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Scientists' Nightstand: Peter Galison

Frank Diller

Peter Galison is Mallinckrodt Professor of the History of Science and of Physics at Harvard. He is most recently the author of Einstein's Clocks, Poincaré's Maps (W. W. Norton), which will be reviewed in the November-December issue of American Scientist.

Peter GalisonClick to Enlarge Image

B.A., M.A. History of Science, Harvard University 1977;
M. Phil., Cambridge;
Ph.D. History of Science and Physics, Harvard University 1983;
Stanford University (Department of Philosophy, by courtesy Physics 1983-92);
Harvard University, Department of History of Science, Department of Physics, 1992-present.

What books are you currently reading (or have you just finished reading) for your work or for pleasure?

For work:
Laura Otis, Membranes: Metaphors of Invasion in Nineteenth-Century Literature, Science and Politics
An astute and rich look at the way that 19th-century figures contemplated the boundaries of the individual. The section on Santiago Ramón y Cajal, the neurohistologist/novelist, was particularly useful to me (for a book that I am now writing with Lorraine Daston on the history of objectivity).

Albert Newen et al., eds., Building on Frege: New Essays about Sense, Content and Concepts
Excellent recent studies about Gottlob Frege, one of the founders of modern logic.

For pleasure:
Philippe Roger, L'Ennemi américain. Généalogie de l'antiaméricanisme français
Best book I've seen on the European view of America, and in particular the sharpest examination of the French domestic function of the Parisian perception of the USA.

Louis Menand, The Metaphysical Club
A remarkable, beautifully crafted study of the ideas and social position of the framers of American pragmatism and their allies.

When and where do you usually read (specific location, time of day, etc.)?
Oddly enough, I am awake each night from about 2 a.m. to 5 a.m., and I read in the quiet of those undisturbed hours.

Who are your favorite writers (fiction, nonfiction or poetry)? Why?
It is a long story why, but these days I've been thinking a lot about Don DeLillo (especially his White Noise), and the smart, paranoid work of Thomas Pynchon—I still think Gravity's Rainbow and The Crying of Lot 49 are two of the most remarkable postwar American novels ever written. Perhaps I'm coming back to these works because we are in the midst of such a strange and unsettling world moment.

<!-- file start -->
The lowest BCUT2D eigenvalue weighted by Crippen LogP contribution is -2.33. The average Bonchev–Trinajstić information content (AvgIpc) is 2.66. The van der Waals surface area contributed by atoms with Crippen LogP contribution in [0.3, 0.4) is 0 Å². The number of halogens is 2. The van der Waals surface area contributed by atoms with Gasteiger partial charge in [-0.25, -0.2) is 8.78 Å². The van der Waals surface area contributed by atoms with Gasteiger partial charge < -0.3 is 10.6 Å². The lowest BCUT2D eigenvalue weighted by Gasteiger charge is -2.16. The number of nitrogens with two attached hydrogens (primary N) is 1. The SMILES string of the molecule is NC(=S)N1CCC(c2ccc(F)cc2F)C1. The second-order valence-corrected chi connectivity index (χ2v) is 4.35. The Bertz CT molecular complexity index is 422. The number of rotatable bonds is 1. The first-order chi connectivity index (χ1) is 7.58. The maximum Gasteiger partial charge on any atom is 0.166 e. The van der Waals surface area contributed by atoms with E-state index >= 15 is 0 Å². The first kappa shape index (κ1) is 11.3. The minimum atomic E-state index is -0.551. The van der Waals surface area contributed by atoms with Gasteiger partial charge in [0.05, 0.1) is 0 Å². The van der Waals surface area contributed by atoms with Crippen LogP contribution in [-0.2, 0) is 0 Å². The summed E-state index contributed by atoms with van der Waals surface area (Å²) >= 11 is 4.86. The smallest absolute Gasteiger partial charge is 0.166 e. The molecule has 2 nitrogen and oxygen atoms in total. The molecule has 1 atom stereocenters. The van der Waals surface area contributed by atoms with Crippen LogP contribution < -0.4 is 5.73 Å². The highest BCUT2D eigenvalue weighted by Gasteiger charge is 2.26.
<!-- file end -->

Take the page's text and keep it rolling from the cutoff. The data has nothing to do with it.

An offbeat, wonderful author I adore is Jakob Arjouni. Arjouni's Turkish/German identity shapes his "Kayankaya" detective stories set in Frankfurt—and they illuminate the complex world of contemporary Germany.

What book has influenced you most? Explain how.
Before I started college—or perhaps just as I was starting—I read Gerald Holton's Thematic Origins of Scientific Thought and Thomas Kuhn's The Structure of Scientific Revolutions. They were crucial for me as I was figuring out what I wanted to study and how. Then, perhaps, I was most affected by E. P. Thompson's Making of the English Working Class and Fernand Braudel's The Mediterranean and the Mediterranean World in the Age of Philip II and Clifford Geertz's The Interpretation of Culture. Beyond individual titles, a few times in my life I have focused for a very long time on a particular author, reading and re-reading as I tried to understand a way of thinking. First, no doubt, Marx and Freud; then, later, Michel Foucault, and most recently Martin Heidegger.

What book recommendations do you have for young readers?
I don't know too many science books for young people that I really like, but perhaps a good start would be Russell Stannard's "Uncle Albert" series on physics. Peter Sis, the fascinating illustrator of children's books, has done some sophisticated and beautiful books on Galileo and Darwin.

What science book recommendations do you have for nonscientists?
There are very, very few popular scientific books that I think really capture the systematic character of scientific thought and refuse to switch metaphors after each paragraph. On my list of all-time favorites these three stand far above the rest:
Steven Weinberg, The First Three Minutes
Richard Feynman, QED
Brian Greene, The Elegant Universe

Name one book in your discipline that you would recommend for scientists outside your field. Explain your choice.
Among recent books in history of science, I'd suggest:
Lorraine Daston and Katharine Park, Wonders and the Order of Nature, 1150-1750
A study that shows a form of early and pre-modern science, utterly forgotten today, the world of oddities, curiosities, and symbol—objects that populated "natural" collections.

Crosbie Smith and M. Norton Wise, Energy and Empire: A Biographical Study of Lord Kelvin
Fascinating combination of physics and technology—a real window into the whole of 19th-century science that includes both the science and the intellectual, cultural and industrial surround.

Olivier Darrigol, Electrodynamics from Ampere to Einstein
A lucid "internal" study of electrodynamics that frames debates and work in ways that physicists will immediately understand (but without historical distortion).

And in the history of technology, one of the very best books is Ken Alder's Engineering the Revolution, about the ways in which new engineering practices both emerged from and shaped the ideals of the French Revolution.

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